What You Are Missing In The Art Of Delegation

While growing my time management and productivity business, I have sort the advice from business coaches and industry experts; all of them have had a common word of advice.

Treat yourself like you are worth $1000 an hour.  Who can you get to do the work for less than that?

OUTSOURCING

There are so many sharing tools and apps that allow us to share the work load globally.  Odesk and Fiverr allow start ups, entrepreneurs and small business to outsource to experts around the world, tendering for the best person for the position.

Startup founder Holly Cardew suggests to test the market by creating smaller test projects for a handful of freelancers to attempt. Measure their progress, then select your favourite freelancer for a slightly larger projects.

SYSTEMIZATION

Without a strong system, YOU become the system. Let’s face it, all global businesses and franchises have mastered the art of systematization. They provide a simple and duplicatable system that allows them to expand their business by allowing others to carry out the work with consistency and quality. By creating clear,  precise and documented procedures within your business you can delegate more and more. In doing this, you free your time to expand your ideas, negotiate with others, educate yourself and most importantly to grow your business.

AFRAID OF LETTING GO

You think that by doing it yourself, you will save money but you’re worth $1000 an hour, remember? Or you don’t trust in the quality delivery of others.  Or, perhaps you feel like you’ll lose control.  A good systematized process for managing your delegations and follow ups will help alleviate this mistrust.

Use flagging options to remind you to follow up on emails sent.  Or use the conversations function in Outlook to keep track of email threads.  Create a folder (or better still, category) for all those emails that require a response. Label it “Response Required”.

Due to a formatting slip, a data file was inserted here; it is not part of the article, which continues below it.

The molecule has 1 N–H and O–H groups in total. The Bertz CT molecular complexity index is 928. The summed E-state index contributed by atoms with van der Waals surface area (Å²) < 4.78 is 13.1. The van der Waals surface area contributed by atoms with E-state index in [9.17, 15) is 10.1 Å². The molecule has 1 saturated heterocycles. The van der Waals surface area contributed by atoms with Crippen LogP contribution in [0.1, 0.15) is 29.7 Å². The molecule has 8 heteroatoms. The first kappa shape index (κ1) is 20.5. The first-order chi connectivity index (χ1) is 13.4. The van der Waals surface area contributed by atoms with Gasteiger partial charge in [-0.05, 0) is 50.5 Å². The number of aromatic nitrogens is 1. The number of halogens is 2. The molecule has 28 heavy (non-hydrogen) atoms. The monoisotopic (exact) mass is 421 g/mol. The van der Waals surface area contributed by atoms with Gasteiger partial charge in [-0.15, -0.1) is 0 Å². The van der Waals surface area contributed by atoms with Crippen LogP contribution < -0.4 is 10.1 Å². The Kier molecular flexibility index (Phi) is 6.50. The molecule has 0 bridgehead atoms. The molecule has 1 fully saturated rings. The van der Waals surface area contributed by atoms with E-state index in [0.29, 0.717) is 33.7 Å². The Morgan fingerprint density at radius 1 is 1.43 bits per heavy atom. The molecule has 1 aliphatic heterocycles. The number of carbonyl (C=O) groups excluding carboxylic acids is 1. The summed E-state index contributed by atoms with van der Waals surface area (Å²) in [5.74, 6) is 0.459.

Create a running sheet of Actionable Items (perhaps the action items from your meeting).  Include the start date (or request date), who owns the task, who they need to work with, what resources are required, the due date, current status and the next action.  Perhaps even create a priority rating system.  1 – 5, 1 being most urgent or Low, Normal, High. Or Urgent, Next, Someday Maybe, Waiting on.

What are your tips or tricks around delegation? How do you manage and optimize it?  I’d love to hear your amazing delegation tips and techniques.

About the Author:

Barbara Clifford (The Time Tamer) is a time management & stress management enthusiast based in Alice Springs, Australia.  She has spent over 20 years working in time precious and stressful industries such as film, hospitality and marketing.  She has always had a burning passion for creating order and making sense of things.  She is sought after like a beacon in a sea of chaos to provide professional development in the business environment through workshop training, coaching, mentoring, online training programmes, webinars and as a guest speaker around Australia.  Her professional experience has included contracts with small business, Not For Profits, Aboriginal Organisations, Media, Marketing, Aged Care, Universities, Health Services and Cruise Ships. Follow Barbara on Twitter @barbclifford.